A 90-minute car chase sounds like a great idea for a movie. A 90-minute car chase in which you can’t see anything that’s happening is another story altogether.
Director Courtney Solomon’s Getaway is an affront to the art of film editing. It’s a mishmash of shots strewn together seemingly at random, discarding any sense of cinematic grammar and barely ever holding onto an image for more than two or three seconds. This is the antithesis of craftsmanship.
Ethan Hawke stars as Brent Magna (great name!), a former race car driver retired to Sofia, Bulgaria, who comes home one Christmas night to find his wife has been kidnapped and a man with a silly accent is on the phone telling him to steal a souped-up Shelby Mustang Silver Snake and drive it around the city crashing into shit, otherwise she’s dead. The car has been outfitted with a whole bunch of consumer-model webcams and listening devices that only seem to work when the movie needs them to, so Hawke is at the beck and call of this mysterious psycho (played by extreme close-ups of Jon Voight’s mouth sucking on martini olives) with a mysterious agenda.
For reasons too stupid to even try and explain, Selena Gomez ends up in the car. While they evade and destroy dozens upon dozens of police cars, she pouts, complains and for all intents and purposes is required to narrate the chase sequences because otherwise we wouldn’t have any idea what the hell is going on.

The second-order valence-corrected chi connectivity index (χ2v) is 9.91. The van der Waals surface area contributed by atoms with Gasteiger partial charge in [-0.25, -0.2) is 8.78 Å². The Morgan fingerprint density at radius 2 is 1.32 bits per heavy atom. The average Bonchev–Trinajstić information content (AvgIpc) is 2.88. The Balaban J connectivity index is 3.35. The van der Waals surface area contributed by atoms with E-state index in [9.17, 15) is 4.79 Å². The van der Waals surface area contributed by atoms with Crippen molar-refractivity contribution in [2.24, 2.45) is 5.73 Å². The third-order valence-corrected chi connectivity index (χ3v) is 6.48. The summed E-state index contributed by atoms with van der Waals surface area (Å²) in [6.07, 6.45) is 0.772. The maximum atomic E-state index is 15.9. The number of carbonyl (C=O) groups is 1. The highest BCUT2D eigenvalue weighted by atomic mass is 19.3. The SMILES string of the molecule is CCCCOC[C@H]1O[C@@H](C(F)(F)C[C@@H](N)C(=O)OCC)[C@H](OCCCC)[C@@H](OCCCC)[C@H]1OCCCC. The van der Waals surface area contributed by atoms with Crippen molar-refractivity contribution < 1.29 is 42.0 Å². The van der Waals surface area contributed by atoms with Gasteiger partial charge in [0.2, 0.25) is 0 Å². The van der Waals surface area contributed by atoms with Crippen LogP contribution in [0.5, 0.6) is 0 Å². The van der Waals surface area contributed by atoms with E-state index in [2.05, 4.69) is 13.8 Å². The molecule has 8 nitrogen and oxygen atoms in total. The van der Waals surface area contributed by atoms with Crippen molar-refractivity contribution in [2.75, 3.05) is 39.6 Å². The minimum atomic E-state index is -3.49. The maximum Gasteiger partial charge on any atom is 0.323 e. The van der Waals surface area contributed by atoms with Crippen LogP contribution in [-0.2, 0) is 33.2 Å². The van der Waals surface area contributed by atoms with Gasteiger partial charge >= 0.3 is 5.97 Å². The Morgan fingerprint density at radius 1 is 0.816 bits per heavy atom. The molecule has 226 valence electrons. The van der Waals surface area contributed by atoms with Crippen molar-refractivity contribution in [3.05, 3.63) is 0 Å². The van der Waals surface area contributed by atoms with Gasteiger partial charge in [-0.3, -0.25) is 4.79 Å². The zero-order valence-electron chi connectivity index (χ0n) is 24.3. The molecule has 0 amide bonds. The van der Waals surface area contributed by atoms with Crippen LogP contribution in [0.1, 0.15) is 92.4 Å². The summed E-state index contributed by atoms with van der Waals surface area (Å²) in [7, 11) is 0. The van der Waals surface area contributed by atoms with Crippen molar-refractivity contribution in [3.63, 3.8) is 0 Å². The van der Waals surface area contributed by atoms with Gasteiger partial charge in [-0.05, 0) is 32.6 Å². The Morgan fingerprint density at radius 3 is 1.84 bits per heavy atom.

Solomon cuts willy-nilly between the lo-res webcams while Hawke tries his hardest to find any actorly variations he can on jerking the wheel and slamming the brakes. He destroys more cop cars than The Blues Brothers, but damned if I could tell you how he did any of it. Getaway is a smear of blurry video and loud crashing noises. How dare someone try to get away with this the same year Fast & Furious 6 came out?
And then for two minutes near the end, it becomes miraculous. Solomon abandons the jackrabbit-on-meth editing pattern and just lets a single camera mounted on the front of Hawke’s speeding car navigate traffic at 90 miles an hour in a heart-stopping long take. It’s an incredible shot, full of kinetic energy and breathless precision driving. A cruel tease, as it’s everything that these other 88 miserable minutes are not.
"Twice Born" is one too many